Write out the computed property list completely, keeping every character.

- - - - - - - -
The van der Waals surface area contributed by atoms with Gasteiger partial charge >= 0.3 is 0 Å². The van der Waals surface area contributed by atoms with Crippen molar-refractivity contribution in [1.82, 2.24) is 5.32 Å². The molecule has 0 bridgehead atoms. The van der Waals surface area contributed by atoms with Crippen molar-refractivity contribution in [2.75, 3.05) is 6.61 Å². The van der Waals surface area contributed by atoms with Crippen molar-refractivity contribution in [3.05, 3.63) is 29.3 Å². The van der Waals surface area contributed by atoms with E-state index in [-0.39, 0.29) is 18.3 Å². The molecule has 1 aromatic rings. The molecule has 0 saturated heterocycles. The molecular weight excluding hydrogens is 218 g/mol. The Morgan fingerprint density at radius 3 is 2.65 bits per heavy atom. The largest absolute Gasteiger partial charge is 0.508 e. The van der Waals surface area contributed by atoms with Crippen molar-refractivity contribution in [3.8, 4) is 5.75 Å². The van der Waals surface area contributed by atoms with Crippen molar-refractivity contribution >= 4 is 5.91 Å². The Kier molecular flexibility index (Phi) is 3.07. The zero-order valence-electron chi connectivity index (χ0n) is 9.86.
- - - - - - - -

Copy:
The van der Waals surface area contributed by atoms with Gasteiger partial charge >= 0.3 is 0 Å². The van der Waals surface area contributed by atoms with Crippen molar-refractivity contribution in [1.82, 2.24) is 5.32 Å². The molecule has 0 bridgehead atoms. The van der Waals surface area contributed by atoms with Crippen molar-refractivity contribution in [2.75, 3.05) is 6.61 Å². The van der Waals surface area contributed by atoms with Crippen molar-refractivity contribution in [3.05, 3.63) is 29.3 Å². The van der Waals surface area contributed by atoms with E-state index in [-0.39, 0.29) is 18.3 Å². The molecule has 1 aromatic rings. The molecule has 0 saturated heterocycles. The molecular weight excluding hydrogens is 218 g/mol. The Morgan fingerprint density at radius 3 is 2.65 bits per heavy atom. The largest absolute Gasteiger partial charge is 0.508 e. The van der Waals surface area contributed by atoms with Crippen molar-refractivity contribution in [3.8, 4) is 5.75 Å². The van der Waals surface area contributed by atoms with Crippen molar-refractivity contribution >= 4 is 5.91 Å². The Kier molecular flexibility index (Phi) is 3.07. The zero-order valence-electron chi connectivity index (χ0n) is 9.86.